He aimed to improve the situation in state colleges and universities, public health hospitals and clinics, police stations, and mass housing. He also promised an increase in both salaries and benefits of public school teachers and health workers, members of the police force, and other public servants. As part of his plans, he included a redesigning and re-engineering of the transportation system of the country, as well as prioritizing the building of more infrastructure and the creation of more jobs. He proposed to change the constitution to boost the economy, and speed up the country's development. [35]

In early July of the same year, Binay expressed UNA's (his party list) platform for 2016 in a speech:

Ang sigaw ng UNA at ng taumbayan sawa na tayo sa kahirapan, sawa na tayo sa kawalan ng hanapbuhay, sawa na tayo sa kriminalidad at ilegal na droga. Sawa na tayo sa kakulangan ng basic services... hirap na tayo sa manhid at palpak na pamahalaan,

What UNA and the citizens are expressing is that we're tired of poverty, we're tired of unemployment, we're tired of criminals and illegal drugs. We're tired of the lack of basic services...we're struggling under a numb and failed government,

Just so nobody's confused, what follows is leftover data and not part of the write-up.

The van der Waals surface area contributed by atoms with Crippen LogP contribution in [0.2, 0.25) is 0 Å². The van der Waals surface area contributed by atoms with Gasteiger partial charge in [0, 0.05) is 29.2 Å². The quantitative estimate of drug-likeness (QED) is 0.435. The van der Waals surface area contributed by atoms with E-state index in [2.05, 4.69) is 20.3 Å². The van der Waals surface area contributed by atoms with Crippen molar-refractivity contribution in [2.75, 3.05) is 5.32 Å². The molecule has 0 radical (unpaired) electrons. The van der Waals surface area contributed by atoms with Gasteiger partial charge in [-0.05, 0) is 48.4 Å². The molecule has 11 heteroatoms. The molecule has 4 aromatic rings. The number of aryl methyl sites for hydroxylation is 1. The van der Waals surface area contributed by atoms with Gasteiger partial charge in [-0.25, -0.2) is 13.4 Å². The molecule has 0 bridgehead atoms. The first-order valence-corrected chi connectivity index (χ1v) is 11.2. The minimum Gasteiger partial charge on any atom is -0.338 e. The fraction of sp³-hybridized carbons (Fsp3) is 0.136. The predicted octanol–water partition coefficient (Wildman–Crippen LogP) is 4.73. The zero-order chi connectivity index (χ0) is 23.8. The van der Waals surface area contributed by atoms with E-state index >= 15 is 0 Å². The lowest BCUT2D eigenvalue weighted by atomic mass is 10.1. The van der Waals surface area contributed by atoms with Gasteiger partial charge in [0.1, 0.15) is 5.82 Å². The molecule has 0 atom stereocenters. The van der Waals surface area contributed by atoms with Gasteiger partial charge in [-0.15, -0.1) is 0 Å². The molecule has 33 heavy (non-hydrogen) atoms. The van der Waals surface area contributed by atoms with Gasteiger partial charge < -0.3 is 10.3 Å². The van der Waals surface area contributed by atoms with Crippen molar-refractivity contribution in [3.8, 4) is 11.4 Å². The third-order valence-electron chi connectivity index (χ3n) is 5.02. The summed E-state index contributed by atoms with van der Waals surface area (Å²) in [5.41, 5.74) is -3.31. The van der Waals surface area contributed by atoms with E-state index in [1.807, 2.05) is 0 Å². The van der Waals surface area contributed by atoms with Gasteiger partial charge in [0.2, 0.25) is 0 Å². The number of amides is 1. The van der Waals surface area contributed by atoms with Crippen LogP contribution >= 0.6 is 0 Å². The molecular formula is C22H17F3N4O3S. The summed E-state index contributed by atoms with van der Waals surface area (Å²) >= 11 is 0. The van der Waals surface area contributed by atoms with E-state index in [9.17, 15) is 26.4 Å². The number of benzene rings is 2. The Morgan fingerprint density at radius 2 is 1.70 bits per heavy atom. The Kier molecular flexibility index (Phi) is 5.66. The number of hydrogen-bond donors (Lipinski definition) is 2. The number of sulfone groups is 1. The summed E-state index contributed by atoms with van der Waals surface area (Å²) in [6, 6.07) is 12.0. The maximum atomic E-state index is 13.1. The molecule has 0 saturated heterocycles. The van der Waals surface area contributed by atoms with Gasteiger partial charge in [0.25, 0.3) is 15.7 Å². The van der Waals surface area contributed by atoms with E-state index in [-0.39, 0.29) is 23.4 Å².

Post-vice presidency

Former Vice President Binay (left), Makati Mayor Abigail Binay (third from right), and Vice Mayor Monique Lagdameo (second from right) viewing the scale model of the planned Makati City Subway project during the unveiling ceremony at Makati City Hall on December 12, 2018 Makati Subway Unveiling model.jpg
Former Vice President Binay (left), Makati Mayor Abigail Binay (third from right), and Vice Mayor Monique Lagdameo (second from right) viewing the scale model of the planned Makati City Subway project during the unveiling ceremony at Makati City Hall on December 12, 2018